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Fierce Attachments: A Memoir
by Vivian Gornick
Vivian Gornick’s Fierce Attachments―hailed by the New York Times for the renowned feminist author’s “mesmerizing, thrilling” truths within its pages―has been selected by the publication’s book critics as the #1 Best Memoir of the Past 50 Years.
In this deeply etched and haunting memoir, Vivian Gornick tells the story of her lifelong battle with her mother for independence. There have been numerous books about mother and daughter, but none has dealt with this closest of filial relations as directly or as ruthlessly. Gornick’s groundbreaking book confronts what Edna O’Brien has called “the prinicpal crux of female despair”: the unacknowledged Oedipal nature of the mother-daughter bond.
Born and raised in the Bronx, the daughter of “urban peasants,” Gornick grows up in a household dominated by her intelligent but uneducated mother’s romantic depression over the early death of her husband. Next door lives Nettie, an attractive widow whose calculating sensuality appeals greatly to Vivian. These women with their opposing models of femininity continue, well into adulthood, to affect Gornick’s struggle to find herself in love and in work.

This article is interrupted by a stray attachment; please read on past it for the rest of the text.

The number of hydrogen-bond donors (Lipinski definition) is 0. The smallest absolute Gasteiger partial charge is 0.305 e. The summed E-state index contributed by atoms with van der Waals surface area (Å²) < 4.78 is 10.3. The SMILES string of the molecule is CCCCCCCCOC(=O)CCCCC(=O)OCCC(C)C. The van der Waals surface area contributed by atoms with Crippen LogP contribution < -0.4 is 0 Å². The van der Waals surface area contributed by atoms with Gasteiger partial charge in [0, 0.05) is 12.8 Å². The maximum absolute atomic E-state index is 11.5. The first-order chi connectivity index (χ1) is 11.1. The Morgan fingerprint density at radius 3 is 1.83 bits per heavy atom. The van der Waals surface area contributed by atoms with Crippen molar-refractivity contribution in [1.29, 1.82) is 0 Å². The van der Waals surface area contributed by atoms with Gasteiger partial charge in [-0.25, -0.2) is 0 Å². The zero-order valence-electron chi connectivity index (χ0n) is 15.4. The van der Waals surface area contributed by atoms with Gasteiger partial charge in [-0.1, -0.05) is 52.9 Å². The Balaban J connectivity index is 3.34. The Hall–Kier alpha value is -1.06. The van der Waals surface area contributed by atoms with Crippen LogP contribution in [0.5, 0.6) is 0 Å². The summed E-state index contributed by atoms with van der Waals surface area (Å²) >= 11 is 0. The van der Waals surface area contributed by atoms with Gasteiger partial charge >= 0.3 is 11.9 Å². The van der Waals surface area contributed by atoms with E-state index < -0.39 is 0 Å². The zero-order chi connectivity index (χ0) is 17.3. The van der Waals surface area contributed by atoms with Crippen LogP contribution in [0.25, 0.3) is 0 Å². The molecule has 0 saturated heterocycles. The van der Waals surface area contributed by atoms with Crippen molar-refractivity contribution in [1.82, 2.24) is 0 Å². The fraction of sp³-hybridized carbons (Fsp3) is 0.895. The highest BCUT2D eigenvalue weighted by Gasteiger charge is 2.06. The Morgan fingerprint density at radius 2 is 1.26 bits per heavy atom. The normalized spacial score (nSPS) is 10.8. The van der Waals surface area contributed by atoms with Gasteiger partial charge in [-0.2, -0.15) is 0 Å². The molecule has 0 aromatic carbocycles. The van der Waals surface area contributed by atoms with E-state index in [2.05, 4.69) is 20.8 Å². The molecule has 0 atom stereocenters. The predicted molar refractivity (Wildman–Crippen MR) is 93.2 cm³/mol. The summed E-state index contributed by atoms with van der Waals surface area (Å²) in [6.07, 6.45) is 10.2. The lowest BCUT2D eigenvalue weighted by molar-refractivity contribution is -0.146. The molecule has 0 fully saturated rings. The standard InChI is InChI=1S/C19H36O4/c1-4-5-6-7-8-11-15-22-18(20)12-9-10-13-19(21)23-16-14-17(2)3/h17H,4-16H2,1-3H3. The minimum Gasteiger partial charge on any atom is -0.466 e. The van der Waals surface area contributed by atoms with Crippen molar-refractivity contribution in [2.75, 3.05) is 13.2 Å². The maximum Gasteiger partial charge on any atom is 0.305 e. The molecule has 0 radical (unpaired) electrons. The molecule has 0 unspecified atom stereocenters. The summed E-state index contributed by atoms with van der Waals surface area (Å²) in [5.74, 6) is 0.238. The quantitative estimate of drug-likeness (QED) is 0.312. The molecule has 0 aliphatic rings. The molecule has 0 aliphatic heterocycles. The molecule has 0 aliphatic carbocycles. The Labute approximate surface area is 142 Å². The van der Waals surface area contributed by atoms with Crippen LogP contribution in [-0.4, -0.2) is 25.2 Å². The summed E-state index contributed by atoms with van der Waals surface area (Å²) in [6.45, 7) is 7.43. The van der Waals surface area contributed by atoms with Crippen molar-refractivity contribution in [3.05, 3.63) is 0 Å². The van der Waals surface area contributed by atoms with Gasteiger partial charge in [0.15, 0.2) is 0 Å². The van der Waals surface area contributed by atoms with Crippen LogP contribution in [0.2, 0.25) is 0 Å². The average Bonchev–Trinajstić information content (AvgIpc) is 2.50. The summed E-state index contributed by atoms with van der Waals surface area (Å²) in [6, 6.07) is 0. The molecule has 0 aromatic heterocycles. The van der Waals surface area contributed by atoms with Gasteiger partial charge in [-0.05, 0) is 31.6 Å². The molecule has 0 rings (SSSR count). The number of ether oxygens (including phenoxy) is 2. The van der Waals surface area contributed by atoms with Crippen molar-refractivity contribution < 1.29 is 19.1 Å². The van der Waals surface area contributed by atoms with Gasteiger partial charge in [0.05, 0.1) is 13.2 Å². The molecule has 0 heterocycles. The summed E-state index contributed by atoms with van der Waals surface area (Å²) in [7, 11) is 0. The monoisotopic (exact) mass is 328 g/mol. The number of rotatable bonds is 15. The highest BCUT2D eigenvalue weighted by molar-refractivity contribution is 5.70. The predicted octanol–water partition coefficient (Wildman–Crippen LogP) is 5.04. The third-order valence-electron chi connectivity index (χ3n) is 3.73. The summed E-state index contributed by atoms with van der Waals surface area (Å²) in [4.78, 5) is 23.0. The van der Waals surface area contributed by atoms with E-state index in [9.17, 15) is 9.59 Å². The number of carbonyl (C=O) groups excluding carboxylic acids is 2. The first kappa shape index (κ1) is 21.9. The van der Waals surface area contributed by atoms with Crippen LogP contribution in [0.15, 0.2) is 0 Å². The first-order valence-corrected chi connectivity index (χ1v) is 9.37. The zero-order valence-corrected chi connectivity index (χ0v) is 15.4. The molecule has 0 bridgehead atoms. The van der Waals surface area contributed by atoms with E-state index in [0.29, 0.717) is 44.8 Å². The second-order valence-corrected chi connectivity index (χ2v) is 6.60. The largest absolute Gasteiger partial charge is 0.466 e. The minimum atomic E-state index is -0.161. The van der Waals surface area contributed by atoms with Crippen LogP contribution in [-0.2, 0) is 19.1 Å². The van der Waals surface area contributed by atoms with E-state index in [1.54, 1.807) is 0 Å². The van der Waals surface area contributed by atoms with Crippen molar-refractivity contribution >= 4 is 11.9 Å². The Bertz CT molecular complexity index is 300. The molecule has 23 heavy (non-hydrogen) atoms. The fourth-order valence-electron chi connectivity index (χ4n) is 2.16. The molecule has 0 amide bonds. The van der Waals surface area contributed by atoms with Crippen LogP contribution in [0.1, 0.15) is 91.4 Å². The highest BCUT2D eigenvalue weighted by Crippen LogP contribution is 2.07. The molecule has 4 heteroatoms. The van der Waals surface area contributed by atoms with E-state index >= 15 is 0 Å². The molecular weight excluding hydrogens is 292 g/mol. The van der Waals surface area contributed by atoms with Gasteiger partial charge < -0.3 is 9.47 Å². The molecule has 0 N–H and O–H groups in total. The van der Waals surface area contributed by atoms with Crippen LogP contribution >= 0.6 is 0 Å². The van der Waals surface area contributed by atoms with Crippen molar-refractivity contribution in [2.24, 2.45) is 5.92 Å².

As Gornick walks with her aged mother through the streets of New York, arguing and remembering the past, each wins the reader’s admiration: the caustic and clear-thinking daughter, for her courage and tenacity in really talking to her mother about the most basic issues of their lives, and the still powerful and intuitively-wise old woman, who again and again proves herself her daughter’s mother.
Unsparing, deeply courageous, Fierce Attachments is one of the most remarkable documents of family feeling that has been written, a classic that helped start the memoir boom and remains one of the most moving examples of the genre.
“[Gornick] stares unflinchingly at all that is hidden, difficult, strange, unresolvable in herself and others―at loneliness, sexual malice and the devouring, claustral closeness of mothers and daughters…[Fierce Attachments is] a portrait of the artist as she finds a language―original, allergic to euphemism and therapeutic banalities―worthy of the women that raised her.”―The New York Times
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